The increase in exercise, foreign travel and outdoor activities that summer brings might be great for your general health – but can spell trouble for your skin.
5 July, 2007
Here are some of the most common summer skin ailments, and how best to prevent and relieve them.
Bites from mosquitoes and other flying insects can cause pain, itching and swelling
Prevention – To minimize bites, wear long-sleeved shirts and long trousers when in bug-ridden areas. Try and stay inside at dawn and dusk when mosquitoes are most active. Use mosquito netting on baby strollers and playpens that are outdoors. Get rid of standing water around your home, such as in old tires, where mosquitoes can hatch.
You should also use insect repellents. Diethyltoluamide, or DEET, is the most effective substance against a wide variety of insects. A DEET concentration under 10% is best for children, while 10% to 30% is recommended for adults for “backyard” activities. For wilderness trips, a 40% to 50% concentration will repel bugs longer. DEET concentrations above 50% repel bugs only marginally longer and may pose a higher risk of side effects like skin irritation.
Relief – If you do get bitten, applying ice for 10 to 15 minutes helps to relieve the pain and itching, as does calamine lotion.
Sun exposure damages skin inside and out. First it attacks the epidermis, the thin, outermost tier of skin, forming a layer of dead cells that give skin a leathery appearance. Then it progressively damages the upper layers of the dermis, or the bulk of the skin, leaving them thinner, less resilient and more susceptible to wrinkling. Over time, the collagen and elastin fibers that form the dermis also break down, causing gradual drooping and sagging.
Prevention – Apart from just grabbing some sunblock, a straw hat and oversized shades – thinking about what nutrients you are supplying your body with will also protect you against the ageing effects of the sun this summer.
Solar radiation causes excessive oxidative stress in the skin, leading to irritation, sunburn and ageing. So what nutrients should we adding to our diets in the run up to the summer to ensure we are doing as much as possible to photo-protect our skin?
A new daily supplement called Evelle contains 7 sun protection nutrients that will get your skin prepared for the summer. Clinical studies have proven that Evelle fundamentally alters the skin’s underlying structure from within and also increases the skins own adaptive protection to the sun by increasing enzymes which allow skin to cope with the higher free radical burden that exposure to sunlight causes.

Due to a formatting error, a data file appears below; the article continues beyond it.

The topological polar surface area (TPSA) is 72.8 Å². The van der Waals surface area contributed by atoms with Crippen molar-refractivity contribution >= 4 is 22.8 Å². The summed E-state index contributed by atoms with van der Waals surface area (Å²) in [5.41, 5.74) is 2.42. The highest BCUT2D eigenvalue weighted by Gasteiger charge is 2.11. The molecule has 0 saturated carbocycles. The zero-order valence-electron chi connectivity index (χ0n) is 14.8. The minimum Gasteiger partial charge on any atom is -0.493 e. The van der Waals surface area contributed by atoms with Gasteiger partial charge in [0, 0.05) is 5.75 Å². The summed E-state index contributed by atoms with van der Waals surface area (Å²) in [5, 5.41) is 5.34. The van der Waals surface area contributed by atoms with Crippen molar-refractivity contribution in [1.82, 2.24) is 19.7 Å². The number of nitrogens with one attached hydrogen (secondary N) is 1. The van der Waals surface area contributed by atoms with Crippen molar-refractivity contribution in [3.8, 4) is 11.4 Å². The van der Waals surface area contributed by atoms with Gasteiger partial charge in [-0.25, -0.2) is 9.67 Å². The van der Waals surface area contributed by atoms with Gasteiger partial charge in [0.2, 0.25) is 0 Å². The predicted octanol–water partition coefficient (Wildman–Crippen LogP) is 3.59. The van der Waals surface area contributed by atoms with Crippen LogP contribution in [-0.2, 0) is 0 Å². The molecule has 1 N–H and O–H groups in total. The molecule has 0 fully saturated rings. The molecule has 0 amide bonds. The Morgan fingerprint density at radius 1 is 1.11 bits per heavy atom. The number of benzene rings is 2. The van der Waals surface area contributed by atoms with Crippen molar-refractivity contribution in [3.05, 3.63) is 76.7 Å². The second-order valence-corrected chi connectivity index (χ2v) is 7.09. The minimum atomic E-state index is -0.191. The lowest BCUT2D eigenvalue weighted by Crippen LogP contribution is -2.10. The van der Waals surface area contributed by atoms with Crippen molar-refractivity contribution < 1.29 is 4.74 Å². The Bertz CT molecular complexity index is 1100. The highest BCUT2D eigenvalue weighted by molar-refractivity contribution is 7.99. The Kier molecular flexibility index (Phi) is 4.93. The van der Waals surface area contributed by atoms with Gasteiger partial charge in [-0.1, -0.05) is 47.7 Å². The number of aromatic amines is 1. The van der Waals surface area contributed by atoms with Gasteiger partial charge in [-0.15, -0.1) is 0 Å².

A group of researchers at the Skin Investigation and Technology Institute (SIT) in Hamburg, Germany, tested the product on 62 women aged 45-73 years. After three months, the researchers observed that those women who had been taking Evelle tablets obtained a significant reduction in skin wrinkling and roughness, compared with those women who had been taking identical placebo tablets. Evelle is available from pharmacies and health food shops. A month’s supply costs £34.45.
Relief – If you do get sunburnt, it is crucial to reduce the inflammation as soon as possible. The best way to do this is to hold a cold wet towel to the affected area, or even ice cubes wrapped in a towel of cloth. If a large part of your body is burnt try getting into as cold a bath as you can bear and lying there for as long as possible. Then apply after sun lotion once an hour until the heat and redness have gone down. After that, regularly apply an anti-oxidant moisturizer three times a day and keep out of the sun.
Cold sore out breaks are more likely to happen on holiday as the UV rays from the sun is a trigger for them. Add to that the stress of the flights and a few late nights and it’s a perfect environment for a cold sore attack.
Most over the counter treatments take a minimum of a week to clear up the blisters, which means you won’t want to show your face for the majority of your holiday.
Prevention & Relief
New Liquorice & Melissa Rescue Gel stops cold sores in their tracks and is ideal for taking on holiday with you.
Cold sores effect almost 30 million people in the UK, in particular during the summer season when the majority of cold sore sufferers get their worst outbreaks due to the increased sun and stress of travelling to holiday destinations.
The herpes cold sore virus (herpes simplex) can be picked up from one simple kiss and stays with you for life, with some sufferers experiencing outbreaks as often as once a month.
Liquorice & Melissa rescue lip gel helps reduce the intensity of outbreaks due to its strong anti-viral action. Sufferers should apply the lip gel at the first tingling from an impending cold sore. In addition, unlike conventional treatments, the rescue lip gel can be applied before symptoms arise in situations that increase the risk of getting a cold sore.
The two key cold sore fighting ingredients in the rescue lip gel are glycyrrhizic acid (GA) from liquorice and melissa oil. GA specifically targets the genes that are required to maintain the virus in its latent state by interfering with the production of special proteins that feed the infected cells. Recent research published in the US Journal of Clinical Investigation in March 2005 has shown that liquorice actually has the ability, in some cases, to eradicate the cold sore virus which lies dormant in between outbreaks.
Melissa oil is renowned for its strong anti-viral action. A study in November 2004 and published in the prestigious journal Phytomedicine, found that a concentrated extract of 50 micro/ml had a significant anti-viral effect on the herpes simplex virus.*
Liquorice & Melissa Gel can be rubbed into lips at the first sign of a cold sore and can be used in conjunction with Liquorice Balm, a lip balm containing a highly concentrated extract of GA formulated to be used like a daily lip balm on cold sore prone lips to help prevent cold sores from forming.
Liquorice & Melissa Rescue Gel costs £7.95 for 15ml visit www.skinshop.co.uk